There’s a classic tradeoff between safety and liveness in the context of replicated data systems, originally proposed by Eric Brewer and later made precise by Seth Gilbert and Nancy Lynch. The idea is that, in a networked system of servers that is vulnerable to partitions (that is, where messages betweeen servers can be arbitrarily delayed, perhaps forever), it’s impossible to ensure both that when servers respond to requests, it’s with the “right” response (consistency, a safety property), and that every request eventually receives a response (availability, a liveness property).

Imagine that we have a system with two servers, call ‘em Alice and Bob, that currently can’t talk to each other because of a network partition. Just then, a client asks Alice for some piece of information. In the meantime, Bob may have a more up-to-date copy of that information – but Alice can’t talk to Bob to find out. So Alice has a dilemma: she can wait – perhaps forever – for the partition to heal, so that she can see if Bob has more up-to-date information than she does, sacrificing availability. Or Alice can just tell the client what she knows, which might be stale, sacrificing consistency. In the presence of network partitions, there’s no way to avoid sacrificing one or the other. This is the (in)famous CAP theorem that Gilbert and Lynch formalized in 2002. (I think their 2012 follow-up article is a more enlightening read.)

This bug filed against Kubernetes in 2018 and still open came up in a discussion with one of my PhD students not too long ago, and I think it’s a pretty amazing example of a CAP tradeoff in the wild.

Figure 2 of this HotOS 2021 paper by Xudong Sun et al. illustrates the bug. The left column of the figure, labeled “history”, represents “the truth” about cluster state, as seen by etcd, a strongly consistent data store. However, rather than talking directly to etcd, various Kubernetes components (known as “apiservers” and “kubelets”) only see that state indirectly, via various levels of caches. The apiservers API-1 and API-2, represented by the middle two columns in the figure, each maintain such a cache.

In the example run shown in the figure, API-2 is “experiencing network connectivity issues with etcd”, and so its cache is behind. Meanwhile, pod P1 is created on kubelet K1 and then moved to K2, which requires deleting it on K1 and then creating it on K2. API-1 is aware of the fact that P1 has moved from K1 to K2, but API-2 isn’t.

Then K1 crashes, comes back up, reads the cluster state (which says that P1 should still exist on K1!) off API-2, and as a result, recreates P1 on K1. Now we’re violating a safety property that says that two pods with the same name shouldn’t exist.

As the bug report explains, this is supposed to be an “HA” (high-availability) setup, which is why both API-1 and API-2 exist at all. But the fact that they (and, crucially, their caches) do both exist leads us to a CAP tradeoff, because caching is replication, and that tradeoff unsurprisingly rears its head when the inevitable network partition occurs.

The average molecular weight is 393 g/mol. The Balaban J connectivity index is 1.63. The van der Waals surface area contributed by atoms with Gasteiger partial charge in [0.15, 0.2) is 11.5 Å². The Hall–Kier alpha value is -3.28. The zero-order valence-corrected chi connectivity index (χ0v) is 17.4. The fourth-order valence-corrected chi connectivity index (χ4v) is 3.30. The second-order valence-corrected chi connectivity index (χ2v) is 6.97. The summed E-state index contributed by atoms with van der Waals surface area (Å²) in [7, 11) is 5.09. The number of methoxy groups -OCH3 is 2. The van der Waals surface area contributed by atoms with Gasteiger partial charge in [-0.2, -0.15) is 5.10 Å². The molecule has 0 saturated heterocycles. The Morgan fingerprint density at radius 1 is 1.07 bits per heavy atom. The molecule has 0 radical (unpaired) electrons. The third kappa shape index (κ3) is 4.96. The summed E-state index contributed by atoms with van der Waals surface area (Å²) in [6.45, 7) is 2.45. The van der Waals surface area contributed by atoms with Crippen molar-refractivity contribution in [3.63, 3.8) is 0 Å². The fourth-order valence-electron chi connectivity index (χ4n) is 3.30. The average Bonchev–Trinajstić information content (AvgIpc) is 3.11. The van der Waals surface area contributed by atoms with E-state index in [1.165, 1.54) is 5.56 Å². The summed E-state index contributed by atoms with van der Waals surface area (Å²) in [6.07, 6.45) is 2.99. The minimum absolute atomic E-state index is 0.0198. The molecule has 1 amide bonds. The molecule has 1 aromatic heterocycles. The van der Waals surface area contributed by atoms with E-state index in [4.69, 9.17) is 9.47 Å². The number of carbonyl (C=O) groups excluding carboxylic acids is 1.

API-1 and API-2 are analogous to Bob and Alice in my example above. It’s not a perfect analogy, since in my example scenario, the partition is preventing direct communication between Alice and Bob, whereas in the Kubernetes bug scenario, the partition is preventing indirect communication between API-2 and API-1, via the shared state of etcd. Still, the point is that API-2 and API-1 can’t communicate, because API-2 can’t talk to etcd, which means it can’t get the information that API-1 has. API-2 therefore has to choose between safety and liveness. It chooses liveness – a justifiable choice! – and so a safety invariant gets violated.

Among the dozens of comments on GitHub are some folks asking if you could just read directly from etcd, instead of from the caches on the two apiservers. This would indeed sidestep the tradeoff – you can’t have replicas that disagree if you only have one replica! But others in the thread are pointing out that doing that would create an untenable scalability bottleneck. And back and forth it goes.

I can’t blame the Kubernetes developers for not yet being able to settle on a solution here, because there isn’t any solution that doesn’t sacrifice something desirable. A comment from Josh Berkus in the middle of the thread sums it up nicely with “Welcome to the CAP theorem, I guess?”

To end with a possibly-inflammatory aside, I find Figure 1 in the aforementioned HotOS paper to be pretty telling: we’re sitting on top of etcd, this strongly-consistent data store, but between it and us are layers upon layers of caches. If you’re just going to be reading from a possibly-stale cache at some level above, did you really need etcd at all?